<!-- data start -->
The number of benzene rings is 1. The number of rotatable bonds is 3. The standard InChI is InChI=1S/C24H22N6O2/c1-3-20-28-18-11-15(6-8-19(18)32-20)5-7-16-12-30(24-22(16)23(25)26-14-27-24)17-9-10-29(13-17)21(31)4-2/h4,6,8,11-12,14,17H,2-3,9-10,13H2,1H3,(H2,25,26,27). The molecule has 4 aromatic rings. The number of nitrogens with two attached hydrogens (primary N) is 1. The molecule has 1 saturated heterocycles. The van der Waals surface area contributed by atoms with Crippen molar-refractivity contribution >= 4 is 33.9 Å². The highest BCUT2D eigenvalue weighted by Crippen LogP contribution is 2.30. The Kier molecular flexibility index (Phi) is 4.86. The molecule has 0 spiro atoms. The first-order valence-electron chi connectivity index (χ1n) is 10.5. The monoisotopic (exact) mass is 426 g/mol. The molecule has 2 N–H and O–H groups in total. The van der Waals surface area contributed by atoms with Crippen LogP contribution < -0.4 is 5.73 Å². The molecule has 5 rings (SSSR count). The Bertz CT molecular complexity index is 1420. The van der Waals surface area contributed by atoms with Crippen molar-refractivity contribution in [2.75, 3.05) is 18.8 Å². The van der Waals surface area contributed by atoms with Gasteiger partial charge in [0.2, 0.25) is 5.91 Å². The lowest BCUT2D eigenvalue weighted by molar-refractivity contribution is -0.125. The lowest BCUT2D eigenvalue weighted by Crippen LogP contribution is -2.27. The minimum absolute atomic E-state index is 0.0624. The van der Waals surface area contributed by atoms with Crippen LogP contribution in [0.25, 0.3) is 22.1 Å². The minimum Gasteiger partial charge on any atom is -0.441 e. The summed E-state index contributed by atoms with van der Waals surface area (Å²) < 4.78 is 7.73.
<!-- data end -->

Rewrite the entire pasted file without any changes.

The number of benzene rings is 1. The number of rotatable bonds is 3. The standard InChI is InChI=1S/C24H22N6O2/c1-3-20-28-18-11-15(6-8-19(18)32-20)5-7-16-12-30(24-22(16)23(25)26-14-27-24)17-9-10-29(13-17)21(31)4-2/h4,6,8,11-12,14,17H,2-3,9-10,13H2,1H3,(H2,25,26,27). The molecule has 4 aromatic rings. The number of nitrogens with two attached hydrogens (primary N) is 1. The molecule has 1 saturated heterocycles. The van der Waals surface area contributed by atoms with Crippen molar-refractivity contribution >= 4 is 33.9 Å². The highest BCUT2D eigenvalue weighted by Crippen LogP contribution is 2.30. The Kier molecular flexibility index (Phi) is 4.86. The molecule has 0 spiro atoms. The first-order valence-electron chi connectivity index (χ1n) is 10.5. The monoisotopic (exact) mass is 426 g/mol. The molecule has 2 N–H and O–H groups in total. The van der Waals surface area contributed by atoms with Crippen LogP contribution < -0.4 is 5.73 Å². The molecule has 5 rings (SSSR count). The Bertz CT molecular complexity index is 1420. The van der Waals surface area contributed by atoms with Crippen molar-refractivity contribution in [2.75, 3.05) is 18.8 Å². The van der Waals surface area contributed by atoms with Gasteiger partial charge in [0.2, 0.25) is 5.91 Å². The lowest BCUT2D eigenvalue weighted by molar-refractivity contribution is -0.125. The lowest BCUT2D eigenvalue weighted by Crippen LogP contribution is -2.27. The minimum absolute atomic E-state index is 0.0624. The van der Waals surface area contributed by atoms with Crippen LogP contribution in [0.25, 0.3) is 22.1 Å². The minimum Gasteiger partial charge on any atom is -0.441 e. The summed E-state index contributed by atoms with van der Waals surface area (Å²) < 4.78 is 7.73.